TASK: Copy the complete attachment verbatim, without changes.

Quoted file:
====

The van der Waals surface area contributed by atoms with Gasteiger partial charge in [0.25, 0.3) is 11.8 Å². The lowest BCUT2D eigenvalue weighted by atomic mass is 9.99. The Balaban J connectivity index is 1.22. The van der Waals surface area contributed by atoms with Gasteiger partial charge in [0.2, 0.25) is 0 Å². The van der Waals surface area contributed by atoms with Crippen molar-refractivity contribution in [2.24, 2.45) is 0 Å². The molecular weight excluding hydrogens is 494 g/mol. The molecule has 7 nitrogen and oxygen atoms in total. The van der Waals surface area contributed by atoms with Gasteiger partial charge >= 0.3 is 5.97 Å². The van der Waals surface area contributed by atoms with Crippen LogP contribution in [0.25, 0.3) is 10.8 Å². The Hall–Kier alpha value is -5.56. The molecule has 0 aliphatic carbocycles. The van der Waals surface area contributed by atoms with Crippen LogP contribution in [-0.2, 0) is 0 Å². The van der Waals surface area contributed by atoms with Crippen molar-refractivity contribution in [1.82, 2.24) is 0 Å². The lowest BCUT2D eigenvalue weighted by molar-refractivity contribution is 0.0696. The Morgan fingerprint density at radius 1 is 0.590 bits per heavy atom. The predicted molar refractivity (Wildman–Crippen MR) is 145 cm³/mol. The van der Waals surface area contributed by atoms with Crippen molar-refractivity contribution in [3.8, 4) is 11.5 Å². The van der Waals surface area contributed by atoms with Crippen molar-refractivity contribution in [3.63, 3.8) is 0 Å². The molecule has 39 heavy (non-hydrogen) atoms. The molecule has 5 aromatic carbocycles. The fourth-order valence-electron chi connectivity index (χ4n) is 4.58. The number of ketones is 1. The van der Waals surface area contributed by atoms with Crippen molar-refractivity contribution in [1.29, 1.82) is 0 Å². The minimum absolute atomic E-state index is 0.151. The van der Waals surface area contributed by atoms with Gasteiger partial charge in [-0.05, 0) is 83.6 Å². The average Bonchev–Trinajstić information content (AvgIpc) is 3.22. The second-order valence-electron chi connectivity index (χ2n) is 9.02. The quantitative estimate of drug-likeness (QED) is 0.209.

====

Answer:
The van der Waals surface area contributed by atoms with Gasteiger partial charge in [0.25, 0.3) is 11.8 Å². The lowest BCUT2D eigenvalue weighted by atomic mass is 9.99. The Balaban J connectivity index is 1.22. The van der Waals surface area contributed by atoms with Gasteiger partial charge in [0.2, 0.25) is 0 Å². The van der Waals surface area contributed by atoms with Crippen molar-refractivity contribution in [2.24, 2.45) is 0 Å². The molecular weight excluding hydrogens is 494 g/mol. The molecule has 7 nitrogen and oxygen atoms in total. The van der Waals surface area contributed by atoms with Gasteiger partial charge >= 0.3 is 5.97 Å². The van der Waals surface area contributed by atoms with Crippen LogP contribution in [0.25, 0.3) is 10.8 Å². The Hall–Kier alpha value is -5.56. The molecule has 0 aliphatic carbocycles. The van der Waals surface area contributed by atoms with Crippen LogP contribution in [-0.2, 0) is 0 Å². The van der Waals surface area contributed by atoms with Crippen molar-refractivity contribution in [1.82, 2.24) is 0 Å². The lowest BCUT2D eigenvalue weighted by molar-refractivity contribution is 0.0696. The Morgan fingerprint density at radius 1 is 0.590 bits per heavy atom. The predicted molar refractivity (Wildman–Crippen MR) is 145 cm³/mol. The van der Waals surface area contributed by atoms with Crippen molar-refractivity contribution in [3.8, 4) is 11.5 Å². The van der Waals surface area contributed by atoms with Crippen molar-refractivity contribution in [3.63, 3.8) is 0 Å². The molecule has 39 heavy (non-hydrogen) atoms. The molecule has 5 aromatic carbocycles. The fourth-order valence-electron chi connectivity index (χ4n) is 4.58. The number of ketones is 1. The van der Waals surface area contributed by atoms with Crippen molar-refractivity contribution in [1.29, 1.82) is 0 Å². The minimum absolute atomic E-state index is 0.151. The van der Waals surface area contributed by atoms with Gasteiger partial charge in [-0.05, 0) is 83.6 Å². The average Bonchev–Trinajstić information content (AvgIpc) is 3.22. The second-order valence-electron chi connectivity index (χ2n) is 9.02. The quantitative estimate of drug-likeness (QED) is 0.209.